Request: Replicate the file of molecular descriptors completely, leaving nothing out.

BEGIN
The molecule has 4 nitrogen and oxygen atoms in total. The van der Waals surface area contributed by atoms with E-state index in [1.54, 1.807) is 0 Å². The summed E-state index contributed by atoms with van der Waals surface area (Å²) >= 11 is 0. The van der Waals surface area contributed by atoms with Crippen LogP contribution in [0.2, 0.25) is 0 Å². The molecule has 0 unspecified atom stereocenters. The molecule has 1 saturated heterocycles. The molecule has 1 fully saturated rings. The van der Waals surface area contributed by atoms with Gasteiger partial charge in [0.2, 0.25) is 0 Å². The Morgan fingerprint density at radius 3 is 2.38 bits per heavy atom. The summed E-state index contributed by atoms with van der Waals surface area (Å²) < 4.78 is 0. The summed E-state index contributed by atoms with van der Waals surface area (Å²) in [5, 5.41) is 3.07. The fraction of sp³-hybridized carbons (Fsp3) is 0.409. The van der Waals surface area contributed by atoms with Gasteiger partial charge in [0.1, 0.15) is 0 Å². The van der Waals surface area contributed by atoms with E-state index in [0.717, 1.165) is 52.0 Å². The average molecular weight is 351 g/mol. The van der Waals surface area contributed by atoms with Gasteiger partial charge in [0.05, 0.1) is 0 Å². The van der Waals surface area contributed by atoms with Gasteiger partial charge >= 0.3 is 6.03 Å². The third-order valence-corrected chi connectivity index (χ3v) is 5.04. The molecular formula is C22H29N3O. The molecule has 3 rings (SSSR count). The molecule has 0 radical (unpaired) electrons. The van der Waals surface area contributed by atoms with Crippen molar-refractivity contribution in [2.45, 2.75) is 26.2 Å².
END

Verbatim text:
The molecule has 4 nitrogen and oxygen atoms in total. The van der Waals surface area contributed by atoms with E-state index in [1.54, 1.807) is 0 Å². The summed E-state index contributed by atoms with van der Waals surface area (Å²) >= 11 is 0. The van der Waals surface area contributed by atoms with Crippen LogP contribution in [0.2, 0.25) is 0 Å². The molecule has 0 unspecified atom stereocenters. The molecule has 1 saturated heterocycles. The molecule has 1 fully saturated rings. The van der Waals surface area contributed by atoms with Gasteiger partial charge in [0.2, 0.25) is 0 Å². The Morgan fingerprint density at radius 3 is 2.38 bits per heavy atom. The summed E-state index contributed by atoms with van der Waals surface area (Å²) < 4.78 is 0. The summed E-state index contributed by atoms with van der Waals surface area (Å²) in [5, 5.41) is 3.07. The fraction of sp³-hybridized carbons (Fsp3) is 0.409. The van der Waals surface area contributed by atoms with Gasteiger partial charge in [0.1, 0.15) is 0 Å². The van der Waals surface area contributed by atoms with E-state index in [0.717, 1.165) is 52.0 Å². The average molecular weight is 351 g/mol. The van der Waals surface area contributed by atoms with Gasteiger partial charge in [0.05, 0.1) is 0 Å². The van der Waals surface area contributed by atoms with Gasteiger partial charge >= 0.3 is 6.03 Å². The third-order valence-corrected chi connectivity index (χ3v) is 5.04. The molecular formula is C22H29N3O. The molecule has 3 rings (SSSR count). The molecule has 0 radical (unpaired) electrons. The van der Waals surface area contributed by atoms with Crippen molar-refractivity contribution in [2.45, 2.75) is 26.2 Å².